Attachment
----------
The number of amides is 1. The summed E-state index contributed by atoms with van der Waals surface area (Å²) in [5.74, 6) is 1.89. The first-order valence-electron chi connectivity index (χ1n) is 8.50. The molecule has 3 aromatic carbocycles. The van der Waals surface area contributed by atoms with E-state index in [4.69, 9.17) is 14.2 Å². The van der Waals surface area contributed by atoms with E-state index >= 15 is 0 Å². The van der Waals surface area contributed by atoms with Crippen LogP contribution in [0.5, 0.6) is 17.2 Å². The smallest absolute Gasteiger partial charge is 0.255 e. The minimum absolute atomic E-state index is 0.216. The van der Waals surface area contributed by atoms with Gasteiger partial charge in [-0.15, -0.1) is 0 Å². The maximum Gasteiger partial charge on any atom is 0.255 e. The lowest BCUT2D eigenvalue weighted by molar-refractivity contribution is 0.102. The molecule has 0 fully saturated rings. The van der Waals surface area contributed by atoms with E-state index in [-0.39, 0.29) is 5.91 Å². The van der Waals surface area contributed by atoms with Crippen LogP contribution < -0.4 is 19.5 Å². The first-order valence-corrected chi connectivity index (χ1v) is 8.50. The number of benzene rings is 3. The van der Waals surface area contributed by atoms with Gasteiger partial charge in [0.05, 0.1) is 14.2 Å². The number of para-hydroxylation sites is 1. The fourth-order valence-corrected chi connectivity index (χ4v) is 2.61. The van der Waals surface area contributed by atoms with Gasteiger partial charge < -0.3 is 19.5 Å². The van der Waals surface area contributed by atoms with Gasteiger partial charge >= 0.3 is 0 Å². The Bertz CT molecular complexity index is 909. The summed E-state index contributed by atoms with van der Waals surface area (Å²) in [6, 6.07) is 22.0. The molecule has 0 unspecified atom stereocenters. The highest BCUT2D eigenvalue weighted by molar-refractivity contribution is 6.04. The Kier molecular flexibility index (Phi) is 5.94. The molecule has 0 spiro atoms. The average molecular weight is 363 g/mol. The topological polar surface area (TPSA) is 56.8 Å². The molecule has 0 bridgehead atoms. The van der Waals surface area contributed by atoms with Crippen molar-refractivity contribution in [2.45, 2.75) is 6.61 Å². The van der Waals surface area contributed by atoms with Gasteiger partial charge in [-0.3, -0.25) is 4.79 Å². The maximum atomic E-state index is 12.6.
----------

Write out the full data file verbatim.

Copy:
The number of amides is 1. The summed E-state index contributed by atoms with van der Waals surface area (Å²) in [5.74, 6) is 1.89. The first-order valence-electron chi connectivity index (χ1n) is 8.50. The molecule has 3 aromatic carbocycles. The van der Waals surface area contributed by atoms with E-state index in [4.69, 9.17) is 14.2 Å². The van der Waals surface area contributed by atoms with E-state index >= 15 is 0 Å². The van der Waals surface area contributed by atoms with Crippen LogP contribution in [0.5, 0.6) is 17.2 Å². The smallest absolute Gasteiger partial charge is 0.255 e. The minimum absolute atomic E-state index is 0.216. The van der Waals surface area contributed by atoms with Gasteiger partial charge in [-0.15, -0.1) is 0 Å². The maximum Gasteiger partial charge on any atom is 0.255 e. The lowest BCUT2D eigenvalue weighted by molar-refractivity contribution is 0.102. The molecule has 0 fully saturated rings. The van der Waals surface area contributed by atoms with E-state index in [-0.39, 0.29) is 5.91 Å². The van der Waals surface area contributed by atoms with Crippen LogP contribution < -0.4 is 19.5 Å². The first-order valence-corrected chi connectivity index (χ1v) is 8.50. The number of benzene rings is 3. The van der Waals surface area contributed by atoms with Gasteiger partial charge in [0.05, 0.1) is 14.2 Å². The number of para-hydroxylation sites is 1. The fourth-order valence-corrected chi connectivity index (χ4v) is 2.61. The van der Waals surface area contributed by atoms with Gasteiger partial charge < -0.3 is 19.5 Å². The van der Waals surface area contributed by atoms with Gasteiger partial charge >= 0.3 is 0 Å². The Bertz CT molecular complexity index is 909. The summed E-state index contributed by atoms with van der Waals surface area (Å²) in [6, 6.07) is 22.0. The molecule has 0 unspecified atom stereocenters. The highest BCUT2D eigenvalue weighted by molar-refractivity contribution is 6.04. The Kier molecular flexibility index (Phi) is 5.94. The molecule has 0 spiro atoms. The average molecular weight is 363 g/mol. The topological polar surface area (TPSA) is 56.8 Å². The molecule has 0 bridgehead atoms. The van der Waals surface area contributed by atoms with Crippen molar-refractivity contribution in [2.45, 2.75) is 6.61 Å². The van der Waals surface area contributed by atoms with Gasteiger partial charge in [-0.3, -0.25) is 4.79 Å². The maximum atomic E-state index is 12.6.